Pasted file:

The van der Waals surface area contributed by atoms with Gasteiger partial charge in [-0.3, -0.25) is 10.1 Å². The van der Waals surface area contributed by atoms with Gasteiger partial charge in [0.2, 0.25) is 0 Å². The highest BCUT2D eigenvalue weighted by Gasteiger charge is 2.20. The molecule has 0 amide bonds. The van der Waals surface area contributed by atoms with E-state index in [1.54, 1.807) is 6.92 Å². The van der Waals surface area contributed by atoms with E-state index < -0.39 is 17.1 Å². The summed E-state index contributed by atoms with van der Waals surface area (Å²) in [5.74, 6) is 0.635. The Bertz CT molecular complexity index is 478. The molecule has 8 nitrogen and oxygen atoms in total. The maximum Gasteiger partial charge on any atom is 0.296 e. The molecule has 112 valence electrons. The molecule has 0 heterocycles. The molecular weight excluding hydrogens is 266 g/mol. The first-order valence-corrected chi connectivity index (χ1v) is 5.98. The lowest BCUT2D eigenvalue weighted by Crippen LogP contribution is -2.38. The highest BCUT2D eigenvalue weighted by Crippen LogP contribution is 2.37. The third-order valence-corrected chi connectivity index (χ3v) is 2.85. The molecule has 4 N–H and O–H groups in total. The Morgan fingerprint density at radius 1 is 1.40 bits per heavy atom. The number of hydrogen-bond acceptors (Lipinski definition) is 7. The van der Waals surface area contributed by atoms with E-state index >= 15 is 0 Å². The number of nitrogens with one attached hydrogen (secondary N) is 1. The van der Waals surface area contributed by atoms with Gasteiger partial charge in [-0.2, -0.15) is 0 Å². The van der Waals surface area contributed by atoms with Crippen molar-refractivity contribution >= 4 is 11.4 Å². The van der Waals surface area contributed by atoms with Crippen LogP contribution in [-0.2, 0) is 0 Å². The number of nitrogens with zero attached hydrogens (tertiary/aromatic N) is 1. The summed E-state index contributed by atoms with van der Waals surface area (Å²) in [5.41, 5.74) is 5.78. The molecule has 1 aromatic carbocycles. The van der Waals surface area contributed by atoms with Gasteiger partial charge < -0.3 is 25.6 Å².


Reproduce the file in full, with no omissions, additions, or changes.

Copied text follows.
The van der Waals surface area contributed by atoms with Gasteiger partial charge in [-0.3, -0.25) is 10.1 Å². The van der Waals surface area contributed by atoms with Gasteiger partial charge in [0.2, 0.25) is 0 Å². The highest BCUT2D eigenvalue weighted by Gasteiger charge is 2.20. The molecule has 0 amide bonds. The van der Waals surface area contributed by atoms with E-state index in [1.54, 1.807) is 6.92 Å². The van der Waals surface area contributed by atoms with E-state index < -0.39 is 17.1 Å². The summed E-state index contributed by atoms with van der Waals surface area (Å²) in [5.74, 6) is 0.635. The Bertz CT molecular complexity index is 478. The molecule has 8 nitrogen and oxygen atoms in total. The maximum Gasteiger partial charge on any atom is 0.296 e. The molecule has 112 valence electrons. The molecule has 0 heterocycles. The molecular weight excluding hydrogens is 266 g/mol. The first-order valence-corrected chi connectivity index (χ1v) is 5.98. The lowest BCUT2D eigenvalue weighted by Crippen LogP contribution is -2.38. The highest BCUT2D eigenvalue weighted by Crippen LogP contribution is 2.37. The third-order valence-corrected chi connectivity index (χ3v) is 2.85. The molecule has 4 N–H and O–H groups in total. The Morgan fingerprint density at radius 1 is 1.40 bits per heavy atom. The number of hydrogen-bond acceptors (Lipinski definition) is 7. The van der Waals surface area contributed by atoms with E-state index >= 15 is 0 Å². The number of nitrogens with one attached hydrogen (secondary N) is 1. The van der Waals surface area contributed by atoms with Gasteiger partial charge in [-0.2, -0.15) is 0 Å². The van der Waals surface area contributed by atoms with Crippen molar-refractivity contribution >= 4 is 11.4 Å². The van der Waals surface area contributed by atoms with Crippen LogP contribution in [-0.2, 0) is 0 Å². The number of nitrogens with zero attached hydrogens (tertiary/aromatic N) is 1. The summed E-state index contributed by atoms with van der Waals surface area (Å²) in [5.41, 5.74) is 5.78. The molecule has 1 aromatic carbocycles. The van der Waals surface area contributed by atoms with Gasteiger partial charge < -0.3 is 25.6 Å².